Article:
Related: What Goes First: Moisturiser Or Sunscreen?

what to look for when buying sunscreen

3. Apply The Proper Amount Of Sunscreen

I hear ya. A lot of sunscreens are white, thick and a pain to apply. You just want to slather on a thin layer and call it a day. But that won’t keep you protected for long. When you apply less than the recommended amount, you reduce the level of SPF you’re getting. All of a sudden, your SPF 30 could turn into an SPF 21! So how much do you need to get the level of SPF stated on the bottle? 1/4 of a teaspoon for the face and a small glass shot for the body.

Related: How Much Sunscreen Should You Use?

4. Follow The Instructions On The Bottle

I’m the first to say the instructions on the back of your skincare products are crazy. Like, will you really get rid of wrinkles if you use that Japanese massaging techniques? Or get better results if you follow up your serum with the matching moisturiser? I don’t think so. But sunscreen is different. Sunscreen isn’t a cosmetic. It’s a medicine for your skin. You need to follow the instructions to a T if you want the best results. If they say to reapply sunscreen every couple of hours or that the sun protection will hold for only 20 minutes after water, believe it. And then do it.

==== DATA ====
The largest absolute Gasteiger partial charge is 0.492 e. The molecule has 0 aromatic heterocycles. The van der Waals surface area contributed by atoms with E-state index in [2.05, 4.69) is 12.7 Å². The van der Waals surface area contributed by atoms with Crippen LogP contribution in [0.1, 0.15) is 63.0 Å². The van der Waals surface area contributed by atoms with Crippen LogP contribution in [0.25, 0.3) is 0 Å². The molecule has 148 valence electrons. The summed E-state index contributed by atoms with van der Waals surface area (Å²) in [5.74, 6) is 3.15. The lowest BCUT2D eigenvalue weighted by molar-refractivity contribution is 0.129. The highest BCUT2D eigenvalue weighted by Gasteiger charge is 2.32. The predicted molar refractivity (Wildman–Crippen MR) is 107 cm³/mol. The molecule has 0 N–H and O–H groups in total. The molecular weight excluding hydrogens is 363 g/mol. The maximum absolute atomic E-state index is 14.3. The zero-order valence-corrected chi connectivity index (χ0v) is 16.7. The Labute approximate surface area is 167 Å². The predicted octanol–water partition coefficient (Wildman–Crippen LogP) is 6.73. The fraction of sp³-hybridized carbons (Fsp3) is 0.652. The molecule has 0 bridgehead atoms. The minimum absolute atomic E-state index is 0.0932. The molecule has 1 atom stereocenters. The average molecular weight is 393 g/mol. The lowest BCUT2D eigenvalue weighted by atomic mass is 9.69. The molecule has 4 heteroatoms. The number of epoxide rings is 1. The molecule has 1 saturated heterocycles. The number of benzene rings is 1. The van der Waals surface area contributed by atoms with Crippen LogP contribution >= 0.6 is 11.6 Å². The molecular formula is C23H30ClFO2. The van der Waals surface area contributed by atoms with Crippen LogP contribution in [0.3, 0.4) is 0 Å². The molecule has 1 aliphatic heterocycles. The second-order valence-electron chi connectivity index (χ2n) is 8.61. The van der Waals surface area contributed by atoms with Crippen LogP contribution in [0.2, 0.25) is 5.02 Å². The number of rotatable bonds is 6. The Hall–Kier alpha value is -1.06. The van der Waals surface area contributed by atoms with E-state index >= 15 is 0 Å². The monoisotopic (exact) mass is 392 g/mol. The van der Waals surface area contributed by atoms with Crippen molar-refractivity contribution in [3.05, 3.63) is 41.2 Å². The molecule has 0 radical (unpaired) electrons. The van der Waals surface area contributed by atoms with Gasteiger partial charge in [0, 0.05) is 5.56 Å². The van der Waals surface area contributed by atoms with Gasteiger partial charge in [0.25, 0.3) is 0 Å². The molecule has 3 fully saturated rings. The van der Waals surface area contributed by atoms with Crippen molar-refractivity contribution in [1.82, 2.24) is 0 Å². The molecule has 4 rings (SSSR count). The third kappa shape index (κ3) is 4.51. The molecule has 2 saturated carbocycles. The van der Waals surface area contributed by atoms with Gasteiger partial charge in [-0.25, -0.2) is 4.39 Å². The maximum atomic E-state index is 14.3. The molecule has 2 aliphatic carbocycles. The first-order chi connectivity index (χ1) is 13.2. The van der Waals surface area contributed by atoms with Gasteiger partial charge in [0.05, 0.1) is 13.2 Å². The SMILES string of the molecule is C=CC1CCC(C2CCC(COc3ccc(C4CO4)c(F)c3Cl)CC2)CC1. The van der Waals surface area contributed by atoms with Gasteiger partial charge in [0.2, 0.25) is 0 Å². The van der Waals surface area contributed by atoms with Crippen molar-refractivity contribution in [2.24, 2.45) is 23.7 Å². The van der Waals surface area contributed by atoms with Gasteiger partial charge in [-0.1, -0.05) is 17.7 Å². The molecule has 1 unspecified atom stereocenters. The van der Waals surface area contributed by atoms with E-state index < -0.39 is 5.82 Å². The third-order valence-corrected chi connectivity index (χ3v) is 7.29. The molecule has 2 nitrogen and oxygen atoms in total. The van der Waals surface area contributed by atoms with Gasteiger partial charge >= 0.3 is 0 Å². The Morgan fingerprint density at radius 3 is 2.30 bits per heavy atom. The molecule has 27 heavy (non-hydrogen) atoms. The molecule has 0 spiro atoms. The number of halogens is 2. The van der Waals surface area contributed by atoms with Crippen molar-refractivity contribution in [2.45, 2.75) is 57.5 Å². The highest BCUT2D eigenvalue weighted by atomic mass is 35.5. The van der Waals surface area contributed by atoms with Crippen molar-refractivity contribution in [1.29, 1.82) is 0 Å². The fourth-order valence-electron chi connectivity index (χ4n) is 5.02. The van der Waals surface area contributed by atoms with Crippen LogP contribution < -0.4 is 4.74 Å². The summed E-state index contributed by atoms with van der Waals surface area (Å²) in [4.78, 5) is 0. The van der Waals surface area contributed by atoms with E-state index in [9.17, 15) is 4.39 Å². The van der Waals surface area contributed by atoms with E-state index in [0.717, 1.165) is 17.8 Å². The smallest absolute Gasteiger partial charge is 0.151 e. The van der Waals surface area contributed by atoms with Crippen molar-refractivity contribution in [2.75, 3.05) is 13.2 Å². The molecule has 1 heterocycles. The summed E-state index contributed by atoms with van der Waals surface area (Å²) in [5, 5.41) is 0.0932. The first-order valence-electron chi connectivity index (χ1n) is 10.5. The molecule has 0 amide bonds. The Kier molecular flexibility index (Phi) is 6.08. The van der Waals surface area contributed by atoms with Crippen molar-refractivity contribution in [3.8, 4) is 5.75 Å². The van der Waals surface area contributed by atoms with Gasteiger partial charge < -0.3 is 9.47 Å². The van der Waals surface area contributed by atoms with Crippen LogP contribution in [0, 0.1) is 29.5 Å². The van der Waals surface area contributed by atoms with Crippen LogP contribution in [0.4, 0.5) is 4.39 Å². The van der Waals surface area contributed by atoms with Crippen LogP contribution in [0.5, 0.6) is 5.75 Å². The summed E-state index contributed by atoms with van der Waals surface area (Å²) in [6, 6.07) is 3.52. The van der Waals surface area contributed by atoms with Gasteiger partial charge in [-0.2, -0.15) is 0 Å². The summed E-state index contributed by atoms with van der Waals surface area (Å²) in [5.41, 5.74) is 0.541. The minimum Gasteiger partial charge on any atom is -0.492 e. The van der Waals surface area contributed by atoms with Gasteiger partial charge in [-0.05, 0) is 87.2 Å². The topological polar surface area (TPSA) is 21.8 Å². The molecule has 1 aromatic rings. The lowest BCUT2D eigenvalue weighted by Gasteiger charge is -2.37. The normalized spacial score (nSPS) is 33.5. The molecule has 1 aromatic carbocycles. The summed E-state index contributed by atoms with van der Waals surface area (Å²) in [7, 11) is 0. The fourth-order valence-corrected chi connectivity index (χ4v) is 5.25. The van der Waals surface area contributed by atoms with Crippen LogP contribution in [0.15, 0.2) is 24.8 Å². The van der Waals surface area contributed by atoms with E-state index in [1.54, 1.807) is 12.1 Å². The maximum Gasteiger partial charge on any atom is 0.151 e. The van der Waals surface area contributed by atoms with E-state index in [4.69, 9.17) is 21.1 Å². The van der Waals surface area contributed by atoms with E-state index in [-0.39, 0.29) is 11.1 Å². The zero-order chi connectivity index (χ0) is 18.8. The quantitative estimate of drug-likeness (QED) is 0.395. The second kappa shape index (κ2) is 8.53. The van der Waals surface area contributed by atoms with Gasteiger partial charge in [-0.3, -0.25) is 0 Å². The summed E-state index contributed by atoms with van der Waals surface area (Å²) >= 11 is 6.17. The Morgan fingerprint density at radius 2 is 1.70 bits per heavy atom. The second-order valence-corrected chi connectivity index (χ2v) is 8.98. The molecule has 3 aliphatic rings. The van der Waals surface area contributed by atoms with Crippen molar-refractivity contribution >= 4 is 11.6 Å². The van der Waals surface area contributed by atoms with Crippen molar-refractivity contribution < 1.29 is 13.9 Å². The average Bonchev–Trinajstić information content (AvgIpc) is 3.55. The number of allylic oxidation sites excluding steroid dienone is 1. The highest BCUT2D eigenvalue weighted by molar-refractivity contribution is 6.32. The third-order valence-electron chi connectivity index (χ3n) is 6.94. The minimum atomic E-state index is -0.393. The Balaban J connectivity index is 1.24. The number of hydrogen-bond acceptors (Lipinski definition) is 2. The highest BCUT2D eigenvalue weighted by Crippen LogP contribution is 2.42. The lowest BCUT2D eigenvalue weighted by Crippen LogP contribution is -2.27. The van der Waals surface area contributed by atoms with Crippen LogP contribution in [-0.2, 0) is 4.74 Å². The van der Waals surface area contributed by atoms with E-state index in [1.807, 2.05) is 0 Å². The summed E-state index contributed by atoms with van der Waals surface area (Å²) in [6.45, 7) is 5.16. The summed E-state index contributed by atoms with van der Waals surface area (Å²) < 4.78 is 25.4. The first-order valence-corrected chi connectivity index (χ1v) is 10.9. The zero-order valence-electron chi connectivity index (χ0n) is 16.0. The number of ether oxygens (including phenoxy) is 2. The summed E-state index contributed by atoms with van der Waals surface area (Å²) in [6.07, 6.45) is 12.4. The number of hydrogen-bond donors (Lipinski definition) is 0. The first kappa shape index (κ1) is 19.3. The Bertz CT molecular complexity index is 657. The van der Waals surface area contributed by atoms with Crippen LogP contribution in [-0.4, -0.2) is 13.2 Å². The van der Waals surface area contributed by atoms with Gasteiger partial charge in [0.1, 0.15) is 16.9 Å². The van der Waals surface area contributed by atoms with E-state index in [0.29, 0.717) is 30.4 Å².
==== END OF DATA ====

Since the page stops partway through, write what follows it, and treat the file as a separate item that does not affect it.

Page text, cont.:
badger balm zinc oxide sunscreen cream spf 30

5. Don’t Rub Your Sunscreen In!

Hands up if you’re always rubbing in your sunscreen. It’s much easier to apply that way, right? Bad news: it also makes the sunscreen less effective. A 2006 study found that sunscreen works better when it is applied as a thin film than when it is rubbed into the skin. Now, thin film doesn’t mean that you can apply less than the recommended amount (we’ve already covered that, remember?). It just means that after you’ve covered all areas, you should feel a thin film on the skin. That’s easier to achieve with patting the sunscreen on. Why? Simple: rubbing your sunscreen in actually rubs some of it away!

Related: Pat Or Rub: Which Is The Best Way To Apply Your Skincare Products?

bioderma pigmentbio daily care spf 50+

6. Don’t Mix Your Sunscreen With Other Skincare Products